Page 82 - A.F. Church and His County Maps
ISSUE : Issue 50
Published by Ronald Caplan on 1989/1/1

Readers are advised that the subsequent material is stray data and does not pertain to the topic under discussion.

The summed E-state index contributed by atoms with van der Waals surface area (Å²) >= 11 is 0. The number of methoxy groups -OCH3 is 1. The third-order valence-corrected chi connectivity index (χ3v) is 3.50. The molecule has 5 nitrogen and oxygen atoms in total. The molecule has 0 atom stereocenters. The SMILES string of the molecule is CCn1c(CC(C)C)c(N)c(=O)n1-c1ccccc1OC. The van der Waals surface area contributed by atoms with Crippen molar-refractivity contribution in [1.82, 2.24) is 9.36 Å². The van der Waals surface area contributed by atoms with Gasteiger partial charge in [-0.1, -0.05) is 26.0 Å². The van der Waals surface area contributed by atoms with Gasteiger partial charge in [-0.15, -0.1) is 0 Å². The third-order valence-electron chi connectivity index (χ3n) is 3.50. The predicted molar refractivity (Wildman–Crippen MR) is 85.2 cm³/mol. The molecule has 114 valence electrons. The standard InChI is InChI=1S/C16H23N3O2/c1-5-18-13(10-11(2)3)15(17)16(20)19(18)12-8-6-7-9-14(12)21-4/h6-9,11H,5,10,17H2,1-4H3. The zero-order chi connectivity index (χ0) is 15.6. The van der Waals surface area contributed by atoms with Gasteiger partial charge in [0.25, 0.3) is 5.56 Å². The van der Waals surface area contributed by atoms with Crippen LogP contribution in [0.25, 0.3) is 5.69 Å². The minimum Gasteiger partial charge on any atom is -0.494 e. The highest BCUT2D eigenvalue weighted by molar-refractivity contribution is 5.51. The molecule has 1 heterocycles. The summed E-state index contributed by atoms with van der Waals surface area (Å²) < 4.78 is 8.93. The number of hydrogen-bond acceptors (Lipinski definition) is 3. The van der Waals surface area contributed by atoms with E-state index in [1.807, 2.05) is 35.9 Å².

maps are ready for delivery to subscribers for the same. Provided al? so that the whole 5 maps are completed within four years from the date of this Minute." A copy of this Minute was fonwarded to Ambrose F. Church, and it was regarded by the government of Nova Scotia as a final settle? ment. But when the four years had expired the map of Queens County remained unpublished. Church was informed that if he would proceed to finish the wori< the Council would waive the time limit and the $800 would be paid. Church stated that he was unable to finish the wori' on those terms. He claimed that in addition to the $800 pro? posed he should receive $866 to make his total receipts con'espond with the original arrangement for $1,000 for each of the eighteen counties. The Council refused to admit Church's claim. "In the ab? sence of any contract it must be held," the Council declared on No? vember 11,1887, "that the Government and Legislature were free to regulate the matter from time to time, and as Mr. Church continued his wori< year after year under the reports and orders referred to he may reasonably be held to have assented to the an-angements. Nev? ertheless, with a view to securing the publication of the map of Queens County which would complete the series, the Council recom? mend that the sum of twelve hundred dollars (including the eight hun? dred dollars already offered) be paid to Mr. Church for the map, pro? vided that it be completed on or before the first day of March 1888." This was to be a full and final settlement of Church's claim, and this payment was to be made only upon Church giving a receipt in full of all demands upon the Province in connection with the publication of County Maps. By early 1888 the last of the eighteen County Maps was completed. Ambrose Church's Family When Ambrose Finson Church moved from Maine to Nova Scotia in 1865, he had a wife and one daughter Alice Isabel, who was then about a year old. Probably after living in Halifax for a time, they took up residence on Ochterloney Street in Dartmouth by 1868. There they lived until about 1872 when they moved to Bedford, Halifax County, Nova Scotia. The family was still living in Dartmouth at the time of the census of 1871. Ambrose Church was then 34 years of age and his wife was 30. They were Methodists. Their daughter Alice Isabel, who had been born in the United States, was 7 years old, whereas Nina Eliza beth and HarokJ Ambrose, who had been born in Nova Scotia, were 3 years and less than a year old, respectively. Subsequently, Am? brose Finson and Nancy Anne (Saunders) Church had two addition daughters, Chariotte Zelda and May Evelyn. None of the daughters married, and all were teachers. Nina Elizabe Church was graduated at Dalhousie University, Halifax, with the de? gree of B.A. in 1896. She was also graduated from Radcliffe Colleg and she taught at several women's colleges, including Wellesley, be fore becoming Dean of Women at Oklahoma University. Charlotte Zelda taught school in Bedford, Nova Scotia, and in Boston, Massa chusetts. She was living in Lexington, Massachusetts in 1968. May Evelyn taught nr%jsic in Boston, and she died in Cambridge, Massa? chusetts, in 1966. Harold Ambrose Church (then in his late teens) assisted his father i making the Topographical Township maps of Richnwnd and Queen Counties, which were published by 1888. In the Nova Scotia Directo ry of 1896 he is listed as a map maker. He studied law at Dalhousie University from 1896 to 1898. Aftenwards he went to Boston, then to New York, and thereafter, as a civil engineer with the Rio de Janeiro Tramway Light & Power Co., Ltd., to Rio de Janeiro. He married an American, May Burnap, and they had two children, Harold, Jr. and Rosemary, both being born in Rio de Janeiro, and he died in 1930. Later Life Meantime Ambrose Finson Church continued to live in Bedford, Nova Scotia, for many years. By an indenture dated November 22,1872, Emma F. Church, of Bedford, conveyed to William A. Hendry of Hali? fax property at Bedford in trust for the benefit of Mercy A. Church, wife of Ambrose F. Church, of Bedford, during her life, and after her decease for the benefit of Ambrose F. Church, and after his death for the benefit of their children. Subsequently by an indenture dated Au? gust 27,1894, Ambrose F. Church, of Bedford, Topographer, con? veyed property at Sackville, Halifax County, Nova Scotia, to his son Harold A. Church, of Bedford, Draughtsman, for the benefit of his creditors. After his wife went to Boston to establish a home there for the daugh? ters and the son, Ambrose F. Church occasionally visited them, while maintaining a residence in Bedford, Nova Scotia, on account of his business. His enterprise in Nova Scotia had not turned out as well as he expected, and circumstances beyond his control compelled him to remain there and continue his line of work, although he maintained connections in the United States. For instance in 1879 he had de? clared that the reduction of the government subsidy had caused very great injustice, rendering it impossible for him to proceed with the wori< with any satisfactory degree of rapidity, and making it impossi? ble for him to abandon the undertaking with honor or credit since at that time he had partially completed surveys in several counties for which payment had not been made. Eventually he went to Rio de Janeiro about the outbreak of World War I to live with or near his son. He kept up his eariier interests in draughting and maps. He was a great walker and he enjoyed tramp? ing with his grandson over the dunes and tangled vines along Copac- abana and Ipenama beaches or taking leisurely long walks through and around Rio de Janeiro. He died at Rio de Janeiro, after a stroke, on February 19,1920. His maps, particulariy his County Maps of No- va Scotia, are his memorial. SHiP HARBOUR (PORT HAWKESBURY) Our thanks to Mrs. C. Bmce Fergusson for pemnission to reprint this article. The entire article was delivered as a speech to the Nova Sco? tia Historical Society, and printed in their journal and (in similar form) in the Dalhousie Review and the Nova Scotia Journal of Educaiiori- Our thanks to Faye Lee, N. S. Dept. of Education, for help with per? missions and a fresh printed copy of the Notman photograph of A. F. Church. Scott Robson, Nova Scotia Museum, provided copies of Mr. Fergusson's articles, plus useful related materials. He rightly warns that the Church maps alone caDOQl be used for precise dating of ownership or events. To order copies of A. F.Church's County Maps: Send $12.00 per county (plus $1.20 provincial tax if you order from I within Nova Scotia) to the Provincial Crown Lands Record Centre, P | O. Box 2345, Halifax, N. S. B3J 3C8. You can order single sheet ($6.00 each) if you know for sure you want only the top or bottom ol I any particular county. The maps come folded but they will send t enl rolled if requested. These copies are in black and white. A full-coouil original map of Cape Breton County, on linen and varnished, canbej seen at the Beaton Institute, University College of Cape Breton.